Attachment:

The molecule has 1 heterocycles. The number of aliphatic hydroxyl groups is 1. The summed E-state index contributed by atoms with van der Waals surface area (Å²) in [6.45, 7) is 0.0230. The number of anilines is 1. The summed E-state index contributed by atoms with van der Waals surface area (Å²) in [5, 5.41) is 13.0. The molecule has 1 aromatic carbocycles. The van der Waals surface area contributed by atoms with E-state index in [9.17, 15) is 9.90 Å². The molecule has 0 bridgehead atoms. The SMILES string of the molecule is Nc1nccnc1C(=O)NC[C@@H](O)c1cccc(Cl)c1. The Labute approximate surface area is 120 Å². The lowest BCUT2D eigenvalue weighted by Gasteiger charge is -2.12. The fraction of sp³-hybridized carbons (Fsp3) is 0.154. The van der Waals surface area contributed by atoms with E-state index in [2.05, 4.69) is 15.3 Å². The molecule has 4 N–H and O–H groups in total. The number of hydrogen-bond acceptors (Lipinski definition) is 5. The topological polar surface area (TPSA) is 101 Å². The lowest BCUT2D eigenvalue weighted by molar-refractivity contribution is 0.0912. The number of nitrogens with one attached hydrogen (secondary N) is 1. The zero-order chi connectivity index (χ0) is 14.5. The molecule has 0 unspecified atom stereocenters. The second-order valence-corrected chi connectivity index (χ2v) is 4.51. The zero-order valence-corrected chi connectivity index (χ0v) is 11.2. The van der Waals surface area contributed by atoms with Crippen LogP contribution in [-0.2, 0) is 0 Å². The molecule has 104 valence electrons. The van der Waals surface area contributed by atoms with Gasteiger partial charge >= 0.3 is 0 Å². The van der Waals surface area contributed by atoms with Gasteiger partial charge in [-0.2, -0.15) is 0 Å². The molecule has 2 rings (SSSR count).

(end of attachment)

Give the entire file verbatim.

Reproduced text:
The molecule has 1 heterocycles. The number of aliphatic hydroxyl groups is 1. The summed E-state index contributed by atoms with van der Waals surface area (Å²) in [6.45, 7) is 0.0230. The number of anilines is 1. The summed E-state index contributed by atoms with van der Waals surface area (Å²) in [5, 5.41) is 13.0. The molecule has 1 aromatic carbocycles. The van der Waals surface area contributed by atoms with E-state index in [9.17, 15) is 9.90 Å². The molecule has 0 bridgehead atoms. The SMILES string of the molecule is Nc1nccnc1C(=O)NC[C@@H](O)c1cccc(Cl)c1. The Labute approximate surface area is 120 Å². The lowest BCUT2D eigenvalue weighted by Gasteiger charge is -2.12. The fraction of sp³-hybridized carbons (Fsp3) is 0.154. The van der Waals surface area contributed by atoms with E-state index in [2.05, 4.69) is 15.3 Å². The molecule has 4 N–H and O–H groups in total. The number of hydrogen-bond acceptors (Lipinski definition) is 5. The topological polar surface area (TPSA) is 101 Å². The lowest BCUT2D eigenvalue weighted by molar-refractivity contribution is 0.0912. The number of nitrogens with one attached hydrogen (secondary N) is 1. The zero-order chi connectivity index (χ0) is 14.5. The molecule has 0 unspecified atom stereocenters. The second-order valence-corrected chi connectivity index (χ2v) is 4.51. The zero-order valence-corrected chi connectivity index (χ0v) is 11.2. The van der Waals surface area contributed by atoms with Crippen LogP contribution in [-0.2, 0) is 0 Å². The molecule has 104 valence electrons. The van der Waals surface area contributed by atoms with Gasteiger partial charge >= 0.3 is 0 Å². The van der Waals surface area contributed by atoms with Gasteiger partial charge in [-0.2, -0.15) is 0 Å². The molecule has 2 rings (SSSR count).